Two candidates who were defeated for a city council seat in November are the first two to toss their hats into the ring seeking an appointment to the remaining two years of the term of former council member Jennifer Talley, who was elected mayor in November.
The first two applicants to express interest were former council member Melody Wiggins who lost her seat on the council after one, four-year term last November; and Daniel Alvis, who placed fifth in November.
Wiggins placed third (with 540 votes) for the two available seats, behind Bobby Chin (who led with 685) and Joey Parsons (who had 663), who were sworn in on December 6, the same night Wiggins left the dais. Alvis, who placed fifth in November, had 309 votes.
The new council members, new mayor (Talley), and councilman Ricky Hall decided at their December 14 meeting to institute an application process with interested citizens to complete a questionnaire, providing basic information, as well as outlining their positions on a number of municipal issues.
The actual application also includes this statement: “RESPONSES ARE VOLUNTARY: Please be advised [that] any information you provide in response to the ‘Questionnaire for Graham City Council Candidate Unexpired Term’ is voluntary, and candidates are not required legally or otherwise to respond to questions set out herein.”
The questionnaire also includes this notice: “PUBLIC RECORDS NOTICE: Please be advised any and all information you provide will be a public record and subject to disclosure in accordance with North Carolina Law.”
For her part, Wiggins took advantage of the voluntary aspects of the questionnaire’s parameters.
She listed only her name and address (300 Ward Street). She did not respond to any of the questions about her background or her views on any issues.
The only other comment she made was in response to the last question, saying, “Graham city council members serve at the will of the citizens. The citizens have already spoken and I am the candidate that the public has chosen.”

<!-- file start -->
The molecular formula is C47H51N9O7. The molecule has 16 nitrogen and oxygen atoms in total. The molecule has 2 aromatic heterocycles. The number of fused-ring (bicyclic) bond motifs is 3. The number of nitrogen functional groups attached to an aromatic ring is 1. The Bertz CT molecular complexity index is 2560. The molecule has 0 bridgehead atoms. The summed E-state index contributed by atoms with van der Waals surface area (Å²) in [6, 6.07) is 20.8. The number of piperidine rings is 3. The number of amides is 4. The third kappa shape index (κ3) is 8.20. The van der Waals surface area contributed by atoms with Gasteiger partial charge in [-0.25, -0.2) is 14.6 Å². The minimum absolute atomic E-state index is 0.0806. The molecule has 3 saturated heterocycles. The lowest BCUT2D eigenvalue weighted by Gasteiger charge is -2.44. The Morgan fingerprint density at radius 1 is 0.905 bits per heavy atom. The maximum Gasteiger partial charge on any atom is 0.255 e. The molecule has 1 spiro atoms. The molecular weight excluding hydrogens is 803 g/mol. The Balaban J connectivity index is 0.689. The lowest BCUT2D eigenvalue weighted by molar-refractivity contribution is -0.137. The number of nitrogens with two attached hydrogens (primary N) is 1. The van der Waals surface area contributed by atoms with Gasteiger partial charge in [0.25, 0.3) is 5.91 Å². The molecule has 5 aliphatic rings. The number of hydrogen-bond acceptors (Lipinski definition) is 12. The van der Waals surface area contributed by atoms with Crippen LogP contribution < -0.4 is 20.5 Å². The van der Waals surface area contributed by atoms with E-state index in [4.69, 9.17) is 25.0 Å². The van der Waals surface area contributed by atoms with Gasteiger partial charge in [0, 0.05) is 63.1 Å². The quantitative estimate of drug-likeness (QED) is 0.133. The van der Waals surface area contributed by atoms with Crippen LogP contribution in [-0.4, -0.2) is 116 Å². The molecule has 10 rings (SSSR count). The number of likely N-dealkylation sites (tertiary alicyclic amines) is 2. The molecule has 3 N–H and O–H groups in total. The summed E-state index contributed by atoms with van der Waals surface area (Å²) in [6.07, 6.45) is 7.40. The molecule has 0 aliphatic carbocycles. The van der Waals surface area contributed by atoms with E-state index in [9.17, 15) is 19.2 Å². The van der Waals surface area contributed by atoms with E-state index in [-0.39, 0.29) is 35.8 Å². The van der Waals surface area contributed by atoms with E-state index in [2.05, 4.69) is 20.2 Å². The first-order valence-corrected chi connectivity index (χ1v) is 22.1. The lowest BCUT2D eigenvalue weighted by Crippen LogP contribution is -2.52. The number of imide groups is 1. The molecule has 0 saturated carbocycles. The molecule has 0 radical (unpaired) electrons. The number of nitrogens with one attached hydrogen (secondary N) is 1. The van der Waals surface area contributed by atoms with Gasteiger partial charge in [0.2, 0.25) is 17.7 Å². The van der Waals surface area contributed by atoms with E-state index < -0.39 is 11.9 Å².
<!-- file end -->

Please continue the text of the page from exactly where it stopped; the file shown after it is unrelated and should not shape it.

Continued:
Alvis responded to each of the biographical and issues questions.
The 8-year Graham resident who works at UNC-Chapel as a plumber in the maintenance department, listed highest priorities for increased spending as infrastructure, police, and fire.
Among other topics, Alvis said Graham’s growth has allowed new subdivisions to be “too dense” and that the city’s residential development has been “too fast” with “too many apartments.” He said he would not support a COVID-19 vaccination requirement for city employees; and that he believes Graham city hall staff should be on [site], rather than working remotely as some have done during the pandemic.
He also expressed disagreement with the downtown master plan developed by a consultant several years ago and specifically its recommendation that much of downtown parking should be eliminated or minimized in exchange for wider sidewalks.
The current council members indicated that they would accept applications through January 30, with a hope to question applicants, and potentially vote on a replacement council member, at their February 8 meeting.